The secrets of the Ghost Riders…  revealed?  Maybe.  It could also be another pack of lies.  Your Major Spoilers review of Avengers #22 awaits!


Writer: Jason Aaron
Artist: Stefano Caselli
Colorist: Jason Keith
Letterer: VC’s Cory Petit
Editor: Tom Brevoort
Publisher: Marvel Comics
Cover Price: $3.99
Release Date: July 31, 2019

Previously in AvengersRobbie Reyes wants to get rid of the flame-headed monster inside him.  So it’s time to do the common sense thing: perform an exorcism on his car.  Only problem is, Johnny Blaze, the king of Hell, has some plans of his own for the newest Ghost Rider and his Avengers friends.


As we join Robbie Reyes, he’s taking his little brother Gabe for a ride in his possessed Charger, with Gabe urging him to drive faster and faster.  When the car begins to answer for him, bursting into flame and speeding through the streets, Robbie tries to escape, only to be bound to his seat by chains of hellfire and addressed by a mysterious voice telling him that the car demands blood and he’d better not deny it.  The next day, at Avengers Mountain, Robbie finally explains his origins and begs for help from The Black Panther and Blade.  The Daywalker is ready to run him through with a sword, but T’Challa believes that he can help and calls in an occult specialist in the form of Daimon Hellstrom, The Son of Satan!  As Captains Marvel and America watch in dismay, an exorcism is prepared, with Daimon asking Blade to hold a special weapon in case things go wrong.

They do, and Robbie is engulfed in flames and transported to another place, where he meets the voice in his head, and is challenged to a good ol’ fashioned Ghost Rider race… by Johnny Blaze!


Blade delivers the most important line of the issue in regard to Ghost Riders, intoning the only hard-and-fast rule about any Ghost Rider: “Whatever you think you know is sure as hell a LIE!”  It’s a nice meta-moment in a story that seems to be ready to define exactly what the Ghost Rider legacy is, and I’m totally here for it.  There’s a sub-plot featuring Iron Man, Okoye and Thor dealing with the fallout from ‘War of the Realms’ that is equally interesting, but this issue’s focus on the new Ghost Rider is well overdue, especially given that he’s half a decade old and there are STILL many unanswered questions in his back story.  The concepts that Aaron plays with here are beautifully handled, from Daimon’s use of a Breathing Gun (a weapon seen in the Warren Ellis 90s Hellstorm series) to Blade’s dislike of everyone to the Captains telling Robbie that his weird story isn’t as weird as he thinks in the present company.  Caselli’s art in this issue has literally only one flaw, but it’s the kind of flaw that nags at you like a seed stuck in your teeth: Robbie’s Dodge Charger has the rear lines of a Dodge Challenger.  It’s the kind of thing you don’t notice at first, but once you do, you can’t unsee it.  His work is otherwise excellent, especially in terms of all the flames and Daimon Hellstrom’s strange new “hipster antichrist” aesthetic.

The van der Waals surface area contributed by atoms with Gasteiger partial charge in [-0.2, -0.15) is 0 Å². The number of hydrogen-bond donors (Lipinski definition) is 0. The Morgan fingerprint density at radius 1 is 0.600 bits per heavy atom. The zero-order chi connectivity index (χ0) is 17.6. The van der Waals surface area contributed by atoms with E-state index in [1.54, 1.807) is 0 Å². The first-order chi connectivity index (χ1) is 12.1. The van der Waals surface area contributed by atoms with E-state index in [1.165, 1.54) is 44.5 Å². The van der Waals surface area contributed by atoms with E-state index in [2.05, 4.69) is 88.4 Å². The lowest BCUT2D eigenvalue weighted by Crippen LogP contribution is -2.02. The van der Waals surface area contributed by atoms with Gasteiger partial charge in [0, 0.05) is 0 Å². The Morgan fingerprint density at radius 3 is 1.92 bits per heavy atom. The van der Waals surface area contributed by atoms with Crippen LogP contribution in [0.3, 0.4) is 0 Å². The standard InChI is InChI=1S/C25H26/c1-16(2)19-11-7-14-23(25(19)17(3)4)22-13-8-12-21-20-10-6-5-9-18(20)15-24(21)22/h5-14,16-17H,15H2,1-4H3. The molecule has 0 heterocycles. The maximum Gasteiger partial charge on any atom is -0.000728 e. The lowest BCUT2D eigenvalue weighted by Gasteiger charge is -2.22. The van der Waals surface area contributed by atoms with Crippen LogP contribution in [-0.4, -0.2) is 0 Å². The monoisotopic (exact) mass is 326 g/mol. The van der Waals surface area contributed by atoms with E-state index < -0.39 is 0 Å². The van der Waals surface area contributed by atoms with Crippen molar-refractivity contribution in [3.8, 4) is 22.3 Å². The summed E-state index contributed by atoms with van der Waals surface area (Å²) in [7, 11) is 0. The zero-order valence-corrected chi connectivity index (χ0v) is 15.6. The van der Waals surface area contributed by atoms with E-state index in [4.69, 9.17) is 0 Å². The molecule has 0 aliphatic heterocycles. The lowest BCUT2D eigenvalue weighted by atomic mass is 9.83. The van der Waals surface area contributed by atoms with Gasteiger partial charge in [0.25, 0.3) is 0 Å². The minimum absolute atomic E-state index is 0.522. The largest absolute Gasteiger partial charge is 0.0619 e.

This era of Avengers is an ambitious one in ways that we haven’t really seen before (though there were echoes of it in the Busiek and Hickman Avengers eras), with Black Panther not just gathering powerful warriors, but specialists in various fields.  Avengers #22 seems to be the opening salvo to redefining and reimagining the Ghost Rider legacy, and I sincerely hope that we get some answers to the various questions (and maybe some more Johnny Blaze and Danny Ketch for the 90s kids) with more of this excellent art, earning 4.5 out of 5 stars overall, Charger/Challenger issues notwithstanding.

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Eerie And Effective

A nice grouping of characters and an effective horror tone make for a compelling first chapter with (you should excuse the expression) one hell of a cliffhanger.

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Once upon a time, there was a young nerd from the Midwest, who loved Matter-Eater Lad and the McKenzie Brothers... If pop culture were a maze, Matthew would be the Minotaur at its center. Were it a mall, he'd be the Food Court. Were it a parking lot, he’d be the distant Cart Corral where the weird kids gather to smoke, but that’s not important right now... Matthew enjoys body surfing (so long as the bodies are fresh), writing in the third person, and dark-eyed women. Amongst his weaponry are such diverse elements as: Fear! Surprise! Ruthless efficiency! An almost fanatical devotion to pop culture! And a nice red uniform.

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